A safe adult will never ask a child to keep an unsafe secret. Teaching children the difference between safe and unsafe secrets is paramount to keeping them safe. A “safe” secret may also be known as a surprise, something that eventually parents will find out about and be happy about when they do (i.e., a surprise birthday party). An unsafe secret is something that may make the child feel “icky” or uncomfortable (i.e., an adult showing a child sexual images on their phone and making them promise not to tell anyone). Parents should consistently reinforce that children will never be in trouble for telling them any secrets or things that feel difficult or uncomfortable to share.

5. Crossing Boundaries

Finally, one of the most serious “red flags” of abuse is when adults or other children push physical and sexual boundaries with a child. This can range from innocent touches on the shoulder to the “accidental” touching of private parts. Parents should have conversations with children regarding what parts of the body are safe zones and what are not. This way, if anyone crosses a line or makes them feel uncomfortable, they will have the confidence to tell an adult. Remind them that they are the boss of their body and are not required to do anything they are uncomfortable with, even if that means not giving hugs to family members.

Asking the Right Questions

The truth is that even the best parents can miss the signs of sexual abuse by not asking the right questions. Therefore, invite your children to an open dialogue by asking the following questions after they have spent an extended amount of time under someone else’s supervision or at a holiday gathering:

-What was the highlight of your day?

-What was your least favorite part of your day?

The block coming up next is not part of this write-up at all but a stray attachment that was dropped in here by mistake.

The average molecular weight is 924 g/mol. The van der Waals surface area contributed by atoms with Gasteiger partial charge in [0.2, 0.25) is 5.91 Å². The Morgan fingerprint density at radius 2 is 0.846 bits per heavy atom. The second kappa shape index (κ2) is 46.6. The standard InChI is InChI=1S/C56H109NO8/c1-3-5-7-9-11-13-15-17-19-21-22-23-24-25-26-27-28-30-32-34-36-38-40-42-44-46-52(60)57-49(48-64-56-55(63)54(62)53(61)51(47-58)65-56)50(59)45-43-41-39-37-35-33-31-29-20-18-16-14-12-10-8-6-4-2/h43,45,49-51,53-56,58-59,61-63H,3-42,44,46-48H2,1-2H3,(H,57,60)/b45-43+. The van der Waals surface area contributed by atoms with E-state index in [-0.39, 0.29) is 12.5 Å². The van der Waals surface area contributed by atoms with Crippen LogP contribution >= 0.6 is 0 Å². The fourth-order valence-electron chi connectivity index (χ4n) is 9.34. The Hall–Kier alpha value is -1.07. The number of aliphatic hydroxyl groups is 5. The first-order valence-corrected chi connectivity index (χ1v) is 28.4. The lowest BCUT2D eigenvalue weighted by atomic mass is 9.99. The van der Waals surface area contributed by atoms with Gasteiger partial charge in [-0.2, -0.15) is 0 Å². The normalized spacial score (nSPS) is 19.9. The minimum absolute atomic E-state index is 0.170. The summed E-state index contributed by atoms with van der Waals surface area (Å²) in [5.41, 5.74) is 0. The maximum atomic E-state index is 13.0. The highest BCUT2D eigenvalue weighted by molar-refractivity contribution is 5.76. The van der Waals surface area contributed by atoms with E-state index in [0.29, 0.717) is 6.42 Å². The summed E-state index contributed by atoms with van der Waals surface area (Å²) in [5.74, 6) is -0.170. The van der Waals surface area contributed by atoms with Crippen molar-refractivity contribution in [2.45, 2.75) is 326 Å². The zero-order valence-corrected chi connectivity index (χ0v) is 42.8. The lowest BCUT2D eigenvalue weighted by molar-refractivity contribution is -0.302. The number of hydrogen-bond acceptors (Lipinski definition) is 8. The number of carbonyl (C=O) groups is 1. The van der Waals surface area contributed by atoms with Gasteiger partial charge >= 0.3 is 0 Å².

-With whom did you spend the most time?

-Did you feel safe?

-Was there any time that you felt unsafe?

-Is there anything else you would like to share?

To prevent child sexual abuse from happening, parents should also establish strong boundaries in the home, so their children do not find themselves in a position to experience abuse behind closed doors. Some boundaries could include keeping doors open when playing with other children or using the buddy system when going somewhere with another adult. In addition, parents should consider limiting screen time and monitoring their children’s devices.

It’s easy to think, “this couldn’t happen to my child.” I want to urge parents that child sexual abuse can happen within any family. This heartbreaking issue crosses cultural and ethnic lines, socioeconomic levels, and religious groups and denominations.

Even amongst the most magical times of the year, the holidays remind us that predators exist in our communities, churches, and schools and can even be amongst our own families. Many times they have a personal relationship established with their victim. As parents, we must be vigilant. Above all else, we must be willing to talk with our children about the dangers that exist in our world, both online and in our day-to-day lives.

Photo credit: ©GettyImages/fiorigianluigi

Elizabeth Melendez Fisher Good is the founder and CEO of The Foundation United, a catalytic platform to end sexual exploitation and trafficking through systemic change. Fisher Good is a passionate pioneer and inspirational thought leader with a desire to expose the root issue behind sex trafficking -- childhood sexual abuse. Her book “Groomed” (HarperCollins, 2020) recounts her own story of loss, abuse, and triumph. Statistics and resources quoted above can be accessed at https://www.thefoundationunited.com/statsandresources.